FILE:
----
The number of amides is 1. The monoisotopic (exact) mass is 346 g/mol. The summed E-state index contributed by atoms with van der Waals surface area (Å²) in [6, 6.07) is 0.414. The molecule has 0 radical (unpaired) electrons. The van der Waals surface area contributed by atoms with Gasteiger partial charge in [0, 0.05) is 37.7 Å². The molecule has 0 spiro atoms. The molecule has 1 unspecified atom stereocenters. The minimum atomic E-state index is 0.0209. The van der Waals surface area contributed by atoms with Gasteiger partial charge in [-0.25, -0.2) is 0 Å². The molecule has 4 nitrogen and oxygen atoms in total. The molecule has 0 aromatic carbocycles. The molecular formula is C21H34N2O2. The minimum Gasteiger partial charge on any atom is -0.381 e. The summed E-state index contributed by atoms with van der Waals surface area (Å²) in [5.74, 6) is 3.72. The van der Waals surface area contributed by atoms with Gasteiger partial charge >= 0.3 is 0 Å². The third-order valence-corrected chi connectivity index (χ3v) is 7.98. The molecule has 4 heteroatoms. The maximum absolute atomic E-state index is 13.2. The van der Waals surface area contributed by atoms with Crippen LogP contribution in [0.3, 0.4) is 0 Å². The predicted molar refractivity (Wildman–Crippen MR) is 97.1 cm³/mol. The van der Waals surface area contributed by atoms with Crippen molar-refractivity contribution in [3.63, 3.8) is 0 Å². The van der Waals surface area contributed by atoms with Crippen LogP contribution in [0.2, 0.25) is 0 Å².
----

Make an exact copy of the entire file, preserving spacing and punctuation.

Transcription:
The number of amides is 1. The monoisotopic (exact) mass is 346 g/mol. The summed E-state index contributed by atoms with van der Waals surface area (Å²) in [6, 6.07) is 0.414. The molecule has 0 radical (unpaired) electrons. The van der Waals surface area contributed by atoms with Gasteiger partial charge in [0, 0.05) is 37.7 Å². The molecule has 0 spiro atoms. The molecule has 1 unspecified atom stereocenters. The minimum atomic E-state index is 0.0209. The van der Waals surface area contributed by atoms with Gasteiger partial charge in [-0.25, -0.2) is 0 Å². The molecule has 4 nitrogen and oxygen atoms in total. The molecule has 0 aromatic carbocycles. The molecular formula is C21H34N2O2. The minimum Gasteiger partial charge on any atom is -0.381 e. The summed E-state index contributed by atoms with van der Waals surface area (Å²) in [5.74, 6) is 3.72. The van der Waals surface area contributed by atoms with Gasteiger partial charge >= 0.3 is 0 Å². The third-order valence-corrected chi connectivity index (χ3v) is 7.98. The molecule has 4 heteroatoms. The maximum absolute atomic E-state index is 13.2. The van der Waals surface area contributed by atoms with Crippen LogP contribution in [0.3, 0.4) is 0 Å². The predicted molar refractivity (Wildman–Crippen MR) is 97.1 cm³/mol. The van der Waals surface area contributed by atoms with Crippen molar-refractivity contribution in [3.63, 3.8) is 0 Å². The van der Waals surface area contributed by atoms with Crippen LogP contribution in [0.2, 0.25) is 0 Å².